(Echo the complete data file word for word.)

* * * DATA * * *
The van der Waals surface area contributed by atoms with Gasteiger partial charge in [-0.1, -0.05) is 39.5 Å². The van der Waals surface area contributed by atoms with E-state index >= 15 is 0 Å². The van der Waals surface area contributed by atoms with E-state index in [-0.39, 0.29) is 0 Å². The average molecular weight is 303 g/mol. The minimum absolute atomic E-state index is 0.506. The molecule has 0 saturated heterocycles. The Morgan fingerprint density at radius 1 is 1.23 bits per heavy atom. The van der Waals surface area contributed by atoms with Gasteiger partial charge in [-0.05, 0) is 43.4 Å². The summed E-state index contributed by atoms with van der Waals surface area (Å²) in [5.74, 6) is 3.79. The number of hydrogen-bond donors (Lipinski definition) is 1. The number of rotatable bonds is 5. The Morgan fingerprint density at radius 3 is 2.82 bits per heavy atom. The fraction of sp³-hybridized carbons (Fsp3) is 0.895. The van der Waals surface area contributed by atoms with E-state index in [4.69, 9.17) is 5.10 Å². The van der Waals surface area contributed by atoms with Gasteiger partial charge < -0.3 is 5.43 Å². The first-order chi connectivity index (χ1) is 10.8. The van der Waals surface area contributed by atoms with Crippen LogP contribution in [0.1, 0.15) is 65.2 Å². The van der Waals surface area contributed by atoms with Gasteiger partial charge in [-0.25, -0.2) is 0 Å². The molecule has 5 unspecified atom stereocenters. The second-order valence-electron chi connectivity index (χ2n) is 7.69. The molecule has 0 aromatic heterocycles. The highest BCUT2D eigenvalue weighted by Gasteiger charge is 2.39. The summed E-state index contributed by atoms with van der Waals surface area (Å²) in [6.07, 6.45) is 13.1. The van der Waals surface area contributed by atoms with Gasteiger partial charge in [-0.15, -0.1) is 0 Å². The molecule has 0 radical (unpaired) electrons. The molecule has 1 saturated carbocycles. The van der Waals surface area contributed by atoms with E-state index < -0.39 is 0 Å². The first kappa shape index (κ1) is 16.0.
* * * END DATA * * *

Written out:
The van der Waals surface area contributed by atoms with Gasteiger partial charge in [-0.1, -0.05) is 39.5 Å². The van der Waals surface area contributed by atoms with E-state index >= 15 is 0 Å². The van der Waals surface area contributed by atoms with E-state index in [-0.39, 0.29) is 0 Å². The average molecular weight is 303 g/mol. The minimum absolute atomic E-state index is 0.506. The molecule has 0 saturated heterocycles. The Morgan fingerprint density at radius 1 is 1.23 bits per heavy atom. The van der Waals surface area contributed by atoms with Gasteiger partial charge in [-0.05, 0) is 43.4 Å². The summed E-state index contributed by atoms with van der Waals surface area (Å²) in [5.74, 6) is 3.79. The number of hydrogen-bond donors (Lipinski definition) is 1. The number of rotatable bonds is 5. The Morgan fingerprint density at radius 3 is 2.82 bits per heavy atom. The fraction of sp³-hybridized carbons (Fsp3) is 0.895. The van der Waals surface area contributed by atoms with E-state index in [4.69, 9.17) is 5.10 Å². The van der Waals surface area contributed by atoms with Gasteiger partial charge < -0.3 is 5.43 Å². The first-order chi connectivity index (χ1) is 10.8. The van der Waals surface area contributed by atoms with Crippen LogP contribution in [0.1, 0.15) is 65.2 Å². The van der Waals surface area contributed by atoms with Gasteiger partial charge in [-0.25, -0.2) is 0 Å². The molecule has 5 unspecified atom stereocenters. The second-order valence-electron chi connectivity index (χ2n) is 7.69. The molecule has 0 aromatic heterocycles. The highest BCUT2D eigenvalue weighted by Gasteiger charge is 2.39. The summed E-state index contributed by atoms with van der Waals surface area (Å²) in [6.07, 6.45) is 13.1. The van der Waals surface area contributed by atoms with Gasteiger partial charge in [-0.15, -0.1) is 0 Å². The molecule has 0 radical (unpaired) electrons. The molecule has 1 saturated carbocycles. The van der Waals surface area contributed by atoms with E-state index < -0.39 is 0 Å². The first kappa shape index (κ1) is 16.0.